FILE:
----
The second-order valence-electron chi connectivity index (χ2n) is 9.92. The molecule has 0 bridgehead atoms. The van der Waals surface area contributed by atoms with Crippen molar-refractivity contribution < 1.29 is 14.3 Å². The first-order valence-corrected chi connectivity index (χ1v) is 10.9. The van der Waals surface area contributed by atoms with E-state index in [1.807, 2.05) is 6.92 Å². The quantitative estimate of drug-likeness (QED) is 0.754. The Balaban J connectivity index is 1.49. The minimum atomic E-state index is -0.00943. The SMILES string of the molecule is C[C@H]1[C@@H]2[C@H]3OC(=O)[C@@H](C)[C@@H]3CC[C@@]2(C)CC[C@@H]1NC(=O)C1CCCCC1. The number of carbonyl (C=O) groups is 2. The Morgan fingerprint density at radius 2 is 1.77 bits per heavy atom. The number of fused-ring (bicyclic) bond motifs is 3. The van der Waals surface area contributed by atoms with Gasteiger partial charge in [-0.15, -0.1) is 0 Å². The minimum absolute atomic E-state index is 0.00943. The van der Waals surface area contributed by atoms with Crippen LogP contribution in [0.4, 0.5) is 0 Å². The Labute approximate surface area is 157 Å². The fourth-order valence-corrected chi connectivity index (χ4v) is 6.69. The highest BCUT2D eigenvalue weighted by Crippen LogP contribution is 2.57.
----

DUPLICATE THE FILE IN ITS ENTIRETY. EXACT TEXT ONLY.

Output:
The second-order valence-electron chi connectivity index (χ2n) is 9.92. The molecule has 0 bridgehead atoms. The van der Waals surface area contributed by atoms with Crippen molar-refractivity contribution < 1.29 is 14.3 Å². The first-order valence-corrected chi connectivity index (χ1v) is 10.9. The van der Waals surface area contributed by atoms with E-state index in [1.807, 2.05) is 6.92 Å². The quantitative estimate of drug-likeness (QED) is 0.754. The Balaban J connectivity index is 1.49. The minimum atomic E-state index is -0.00943. The SMILES string of the molecule is C[C@H]1[C@@H]2[C@H]3OC(=O)[C@@H](C)[C@@H]3CC[C@@]2(C)CC[C@@H]1NC(=O)C1CCCCC1. The number of carbonyl (C=O) groups is 2. The Morgan fingerprint density at radius 2 is 1.77 bits per heavy atom. The number of fused-ring (bicyclic) bond motifs is 3. The van der Waals surface area contributed by atoms with Gasteiger partial charge in [-0.15, -0.1) is 0 Å². The minimum absolute atomic E-state index is 0.00943. The van der Waals surface area contributed by atoms with Crippen LogP contribution in [0.4, 0.5) is 0 Å². The Labute approximate surface area is 157 Å². The fourth-order valence-corrected chi connectivity index (χ4v) is 6.69. The highest BCUT2D eigenvalue weighted by Crippen LogP contribution is 2.57.